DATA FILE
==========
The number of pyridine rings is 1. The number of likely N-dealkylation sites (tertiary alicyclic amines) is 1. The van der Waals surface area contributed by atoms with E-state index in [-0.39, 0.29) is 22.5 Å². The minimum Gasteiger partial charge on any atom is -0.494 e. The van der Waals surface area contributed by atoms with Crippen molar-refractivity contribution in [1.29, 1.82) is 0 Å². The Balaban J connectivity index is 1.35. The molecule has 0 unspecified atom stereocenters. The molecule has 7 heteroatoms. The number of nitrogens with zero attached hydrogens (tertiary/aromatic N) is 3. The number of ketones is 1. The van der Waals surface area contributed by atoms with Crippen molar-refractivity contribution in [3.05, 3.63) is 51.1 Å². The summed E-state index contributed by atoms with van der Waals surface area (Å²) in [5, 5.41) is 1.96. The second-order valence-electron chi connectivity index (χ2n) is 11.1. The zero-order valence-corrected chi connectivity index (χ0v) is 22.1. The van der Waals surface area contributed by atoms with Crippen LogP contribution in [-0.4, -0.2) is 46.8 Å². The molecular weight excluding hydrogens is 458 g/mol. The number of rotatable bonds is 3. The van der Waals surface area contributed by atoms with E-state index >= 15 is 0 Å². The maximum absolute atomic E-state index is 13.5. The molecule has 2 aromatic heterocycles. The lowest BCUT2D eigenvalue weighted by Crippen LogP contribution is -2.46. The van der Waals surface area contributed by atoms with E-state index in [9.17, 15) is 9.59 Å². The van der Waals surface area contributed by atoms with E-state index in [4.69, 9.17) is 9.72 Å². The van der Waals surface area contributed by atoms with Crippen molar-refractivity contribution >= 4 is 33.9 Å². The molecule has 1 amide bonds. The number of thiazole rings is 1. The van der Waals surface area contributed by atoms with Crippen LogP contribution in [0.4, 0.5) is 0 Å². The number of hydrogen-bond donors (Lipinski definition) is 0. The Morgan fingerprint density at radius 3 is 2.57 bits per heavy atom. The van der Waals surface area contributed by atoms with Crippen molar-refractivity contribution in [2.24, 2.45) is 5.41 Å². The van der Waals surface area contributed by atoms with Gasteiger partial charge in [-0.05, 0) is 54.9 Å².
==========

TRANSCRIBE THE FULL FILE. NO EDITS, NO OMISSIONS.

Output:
The number of pyridine rings is 1. The number of likely N-dealkylation sites (tertiary alicyclic amines) is 1. The van der Waals surface area contributed by atoms with E-state index in [-0.39, 0.29) is 22.5 Å². The minimum Gasteiger partial charge on any atom is -0.494 e. The van der Waals surface area contributed by atoms with Crippen molar-refractivity contribution in [1.29, 1.82) is 0 Å². The Balaban J connectivity index is 1.35. The molecule has 0 unspecified atom stereocenters. The molecule has 7 heteroatoms. The number of nitrogens with zero attached hydrogens (tertiary/aromatic N) is 3. The number of ketones is 1. The van der Waals surface area contributed by atoms with Crippen molar-refractivity contribution in [3.05, 3.63) is 51.1 Å². The summed E-state index contributed by atoms with van der Waals surface area (Å²) in [5, 5.41) is 1.96. The second-order valence-electron chi connectivity index (χ2n) is 11.1. The zero-order valence-corrected chi connectivity index (χ0v) is 22.1. The van der Waals surface area contributed by atoms with Crippen LogP contribution in [-0.4, -0.2) is 46.8 Å². The molecular weight excluding hydrogens is 458 g/mol. The number of rotatable bonds is 3. The van der Waals surface area contributed by atoms with E-state index >= 15 is 0 Å². The maximum absolute atomic E-state index is 13.5. The molecule has 2 aromatic heterocycles. The lowest BCUT2D eigenvalue weighted by Crippen LogP contribution is -2.46. The van der Waals surface area contributed by atoms with E-state index in [9.17, 15) is 9.59 Å². The van der Waals surface area contributed by atoms with E-state index in [4.69, 9.17) is 9.72 Å². The van der Waals surface area contributed by atoms with Crippen molar-refractivity contribution >= 4 is 33.9 Å². The molecule has 1 amide bonds. The number of thiazole rings is 1. The van der Waals surface area contributed by atoms with Crippen LogP contribution in [0.4, 0.5) is 0 Å². The number of hydrogen-bond donors (Lipinski definition) is 0. The Morgan fingerprint density at radius 3 is 2.57 bits per heavy atom. The van der Waals surface area contributed by atoms with Crippen molar-refractivity contribution in [2.24, 2.45) is 5.41 Å². The van der Waals surface area contributed by atoms with Gasteiger partial charge in [-0.05, 0) is 54.9 Å².